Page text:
Missiles are just a sample of the communist regime’s deadly wares
Kim Jong-un considered his July Fourth intercontinental ballistic missile test just one of many promised “big and small ‘gift packages’ to the Yankees,” words that ring beyond the “handsome” Hwasong-14 missile.
And if we’re going to truly rein in Pyongyang, we’ve got to unwrap every package.
That means pinpointing every buyer of illegal weapons from the Democratic People’s Republic of Korea (DPRK) — a litany of bad hombres — and every under-the-table player who could benefit from any of Mr. Kim’s liquidation sales. Because as much as the people of North Korea live in an isolated bubble of misery, the regime has eagerly globalized its nefarious activities.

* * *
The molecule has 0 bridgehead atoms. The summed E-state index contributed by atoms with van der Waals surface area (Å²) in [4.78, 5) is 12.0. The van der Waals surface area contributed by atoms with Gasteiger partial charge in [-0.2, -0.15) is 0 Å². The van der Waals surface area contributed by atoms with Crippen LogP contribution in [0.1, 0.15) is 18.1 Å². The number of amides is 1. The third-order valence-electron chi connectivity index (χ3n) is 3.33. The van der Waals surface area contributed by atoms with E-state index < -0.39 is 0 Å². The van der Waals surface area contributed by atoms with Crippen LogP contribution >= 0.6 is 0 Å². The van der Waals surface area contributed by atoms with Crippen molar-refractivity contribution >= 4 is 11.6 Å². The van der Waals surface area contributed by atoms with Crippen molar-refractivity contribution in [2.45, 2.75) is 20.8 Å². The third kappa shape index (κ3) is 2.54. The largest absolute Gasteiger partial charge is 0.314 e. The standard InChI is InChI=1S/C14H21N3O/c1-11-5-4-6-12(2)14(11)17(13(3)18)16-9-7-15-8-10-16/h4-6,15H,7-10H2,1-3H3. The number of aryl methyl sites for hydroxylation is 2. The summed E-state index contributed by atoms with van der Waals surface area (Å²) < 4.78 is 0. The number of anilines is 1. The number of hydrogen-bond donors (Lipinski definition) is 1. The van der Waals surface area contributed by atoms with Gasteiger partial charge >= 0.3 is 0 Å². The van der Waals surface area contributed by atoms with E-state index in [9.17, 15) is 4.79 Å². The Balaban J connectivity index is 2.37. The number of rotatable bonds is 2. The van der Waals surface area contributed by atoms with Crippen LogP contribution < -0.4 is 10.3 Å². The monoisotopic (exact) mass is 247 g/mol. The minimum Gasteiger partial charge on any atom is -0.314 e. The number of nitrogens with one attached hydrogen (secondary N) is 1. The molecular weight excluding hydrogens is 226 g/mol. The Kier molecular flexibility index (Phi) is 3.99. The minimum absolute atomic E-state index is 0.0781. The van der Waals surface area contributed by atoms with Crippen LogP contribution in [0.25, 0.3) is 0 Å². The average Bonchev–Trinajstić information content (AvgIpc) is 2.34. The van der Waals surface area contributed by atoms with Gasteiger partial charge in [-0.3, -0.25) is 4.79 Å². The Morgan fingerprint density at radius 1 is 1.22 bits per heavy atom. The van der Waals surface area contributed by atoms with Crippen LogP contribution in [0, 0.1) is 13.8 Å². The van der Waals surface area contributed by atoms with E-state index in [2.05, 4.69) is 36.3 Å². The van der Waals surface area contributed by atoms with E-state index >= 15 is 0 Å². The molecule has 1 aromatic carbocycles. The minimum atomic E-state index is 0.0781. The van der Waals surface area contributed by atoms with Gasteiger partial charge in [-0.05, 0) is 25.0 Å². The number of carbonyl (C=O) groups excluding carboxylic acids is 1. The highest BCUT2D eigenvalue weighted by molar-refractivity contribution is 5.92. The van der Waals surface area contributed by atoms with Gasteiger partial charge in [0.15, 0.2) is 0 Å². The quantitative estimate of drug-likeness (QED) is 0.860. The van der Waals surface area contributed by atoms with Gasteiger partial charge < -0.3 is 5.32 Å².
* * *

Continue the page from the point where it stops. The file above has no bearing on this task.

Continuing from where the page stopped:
Stopping North Korea’s regime from unleashing deadly force isn’t just about putting a lid on their ballistic missiles and nuclear warheads, as apocalyptic as even one of those can be in the hands of a madman. Consider that North Korean assassins were walking around Kuala Lumpur’s busy international airport in February with the deadly nerve agent VX to take down the dictator’s half-brother, Kim Jong-nam. That was North Korea on offense: an attack conducted on foreign soil with a one-victim amount of a weapon of mass destruction.
North Korea is believed to have up to 5,000 tons of chemical weapons, according to South Korea’s defense ministry, including sarin. Their bioweapons production is believed to be capable of churning out large quantities of anthrax, and reports have indicated bubonic plague, cholera and smallpox are also on the menu.
It gets worse — and much more global — with a network of known and unknown customers.